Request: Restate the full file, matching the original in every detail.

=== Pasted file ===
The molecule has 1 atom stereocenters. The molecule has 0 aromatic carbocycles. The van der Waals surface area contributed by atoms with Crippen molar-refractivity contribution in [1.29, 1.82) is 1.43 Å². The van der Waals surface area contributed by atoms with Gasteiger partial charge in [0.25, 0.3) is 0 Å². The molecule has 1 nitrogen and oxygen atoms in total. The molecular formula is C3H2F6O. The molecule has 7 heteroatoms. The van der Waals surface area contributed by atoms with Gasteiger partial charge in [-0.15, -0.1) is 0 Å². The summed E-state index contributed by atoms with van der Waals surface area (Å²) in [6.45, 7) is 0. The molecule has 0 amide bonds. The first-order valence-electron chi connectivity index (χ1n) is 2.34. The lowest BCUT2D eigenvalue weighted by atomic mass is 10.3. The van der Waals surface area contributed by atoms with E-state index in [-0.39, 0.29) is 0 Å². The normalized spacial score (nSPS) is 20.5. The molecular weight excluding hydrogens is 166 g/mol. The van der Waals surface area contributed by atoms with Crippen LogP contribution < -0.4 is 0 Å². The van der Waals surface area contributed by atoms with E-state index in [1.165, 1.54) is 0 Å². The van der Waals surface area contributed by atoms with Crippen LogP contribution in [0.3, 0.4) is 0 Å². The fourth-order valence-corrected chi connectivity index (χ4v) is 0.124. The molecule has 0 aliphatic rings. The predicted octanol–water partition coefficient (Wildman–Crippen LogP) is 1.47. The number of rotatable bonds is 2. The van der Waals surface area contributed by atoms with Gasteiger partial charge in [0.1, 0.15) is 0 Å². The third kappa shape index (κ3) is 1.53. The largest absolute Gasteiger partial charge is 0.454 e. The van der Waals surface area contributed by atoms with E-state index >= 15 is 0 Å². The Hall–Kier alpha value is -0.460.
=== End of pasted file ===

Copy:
The molecule has 1 atom stereocenters. The molecule has 0 aromatic carbocycles. The van der Waals surface area contributed by atoms with Crippen molar-refractivity contribution in [1.29, 1.82) is 1.43 Å². The van der Waals surface area contributed by atoms with Gasteiger partial charge in [0.25, 0.3) is 0 Å². The molecule has 1 nitrogen and oxygen atoms in total. The molecular formula is C3H2F6O. The molecule has 7 heteroatoms. The van der Waals surface area contributed by atoms with Gasteiger partial charge in [-0.15, -0.1) is 0 Å². The summed E-state index contributed by atoms with van der Waals surface area (Å²) in [6.45, 7) is 0. The molecule has 0 amide bonds. The first-order valence-electron chi connectivity index (χ1n) is 2.34. The lowest BCUT2D eigenvalue weighted by atomic mass is 10.3. The van der Waals surface area contributed by atoms with E-state index in [-0.39, 0.29) is 0 Å². The normalized spacial score (nSPS) is 20.5. The molecular weight excluding hydrogens is 166 g/mol. The van der Waals surface area contributed by atoms with Crippen LogP contribution < -0.4 is 0 Å². The van der Waals surface area contributed by atoms with E-state index in [1.165, 1.54) is 0 Å². The van der Waals surface area contributed by atoms with Crippen LogP contribution in [0.3, 0.4) is 0 Å². The fourth-order valence-corrected chi connectivity index (χ4v) is 0.124. The molecule has 0 aliphatic rings. The predicted octanol–water partition coefficient (Wildman–Crippen LogP) is 1.47. The number of rotatable bonds is 2. The van der Waals surface area contributed by atoms with Gasteiger partial charge in [0.1, 0.15) is 0 Å². The third kappa shape index (κ3) is 1.53. The largest absolute Gasteiger partial charge is 0.454 e. The van der Waals surface area contributed by atoms with E-state index >= 15 is 0 Å². The Hall–Kier alpha value is -0.460.